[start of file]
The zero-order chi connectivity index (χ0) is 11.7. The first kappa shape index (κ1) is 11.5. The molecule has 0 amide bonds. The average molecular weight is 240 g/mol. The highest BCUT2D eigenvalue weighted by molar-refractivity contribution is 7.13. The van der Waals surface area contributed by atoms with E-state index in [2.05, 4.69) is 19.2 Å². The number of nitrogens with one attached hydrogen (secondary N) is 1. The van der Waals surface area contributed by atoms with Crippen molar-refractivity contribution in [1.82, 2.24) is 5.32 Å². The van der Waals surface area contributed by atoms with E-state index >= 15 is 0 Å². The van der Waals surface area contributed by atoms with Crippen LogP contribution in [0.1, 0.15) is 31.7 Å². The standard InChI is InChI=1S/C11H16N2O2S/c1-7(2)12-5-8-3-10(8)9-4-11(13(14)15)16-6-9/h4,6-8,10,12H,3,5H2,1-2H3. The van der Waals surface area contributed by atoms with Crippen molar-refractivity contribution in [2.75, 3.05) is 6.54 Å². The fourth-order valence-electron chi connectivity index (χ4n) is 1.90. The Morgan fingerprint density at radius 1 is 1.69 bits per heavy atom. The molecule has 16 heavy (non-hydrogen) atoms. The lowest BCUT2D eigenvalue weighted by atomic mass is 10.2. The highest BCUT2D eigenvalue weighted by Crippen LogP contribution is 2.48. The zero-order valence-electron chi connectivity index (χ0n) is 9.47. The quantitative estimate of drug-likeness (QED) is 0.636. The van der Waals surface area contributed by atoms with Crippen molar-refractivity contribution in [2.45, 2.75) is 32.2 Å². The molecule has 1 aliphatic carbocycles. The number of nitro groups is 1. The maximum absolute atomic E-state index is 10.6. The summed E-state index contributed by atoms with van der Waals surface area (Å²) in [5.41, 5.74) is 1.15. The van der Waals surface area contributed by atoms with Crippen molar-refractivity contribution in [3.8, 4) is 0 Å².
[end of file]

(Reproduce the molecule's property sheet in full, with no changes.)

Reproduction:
The zero-order chi connectivity index (χ0) is 11.7. The first kappa shape index (κ1) is 11.5. The molecule has 0 amide bonds. The average molecular weight is 240 g/mol. The highest BCUT2D eigenvalue weighted by molar-refractivity contribution is 7.13. The van der Waals surface area contributed by atoms with E-state index in [2.05, 4.69) is 19.2 Å². The number of nitrogens with one attached hydrogen (secondary N) is 1. The van der Waals surface area contributed by atoms with Crippen molar-refractivity contribution in [1.82, 2.24) is 5.32 Å². The van der Waals surface area contributed by atoms with E-state index >= 15 is 0 Å². The van der Waals surface area contributed by atoms with Crippen LogP contribution in [0.1, 0.15) is 31.7 Å². The standard InChI is InChI=1S/C11H16N2O2S/c1-7(2)12-5-8-3-10(8)9-4-11(13(14)15)16-6-9/h4,6-8,10,12H,3,5H2,1-2H3. The van der Waals surface area contributed by atoms with Crippen molar-refractivity contribution in [2.75, 3.05) is 6.54 Å². The fourth-order valence-electron chi connectivity index (χ4n) is 1.90. The Morgan fingerprint density at radius 1 is 1.69 bits per heavy atom. The molecule has 16 heavy (non-hydrogen) atoms. The lowest BCUT2D eigenvalue weighted by atomic mass is 10.2. The highest BCUT2D eigenvalue weighted by Crippen LogP contribution is 2.48. The zero-order valence-electron chi connectivity index (χ0n) is 9.47. The quantitative estimate of drug-likeness (QED) is 0.636. The van der Waals surface area contributed by atoms with Crippen molar-refractivity contribution in [2.45, 2.75) is 32.2 Å². The molecule has 1 aliphatic carbocycles. The number of nitro groups is 1. The maximum absolute atomic E-state index is 10.6. The summed E-state index contributed by atoms with van der Waals surface area (Å²) in [5.41, 5.74) is 1.15. The van der Waals surface area contributed by atoms with Crippen molar-refractivity contribution in [3.8, 4) is 0 Å².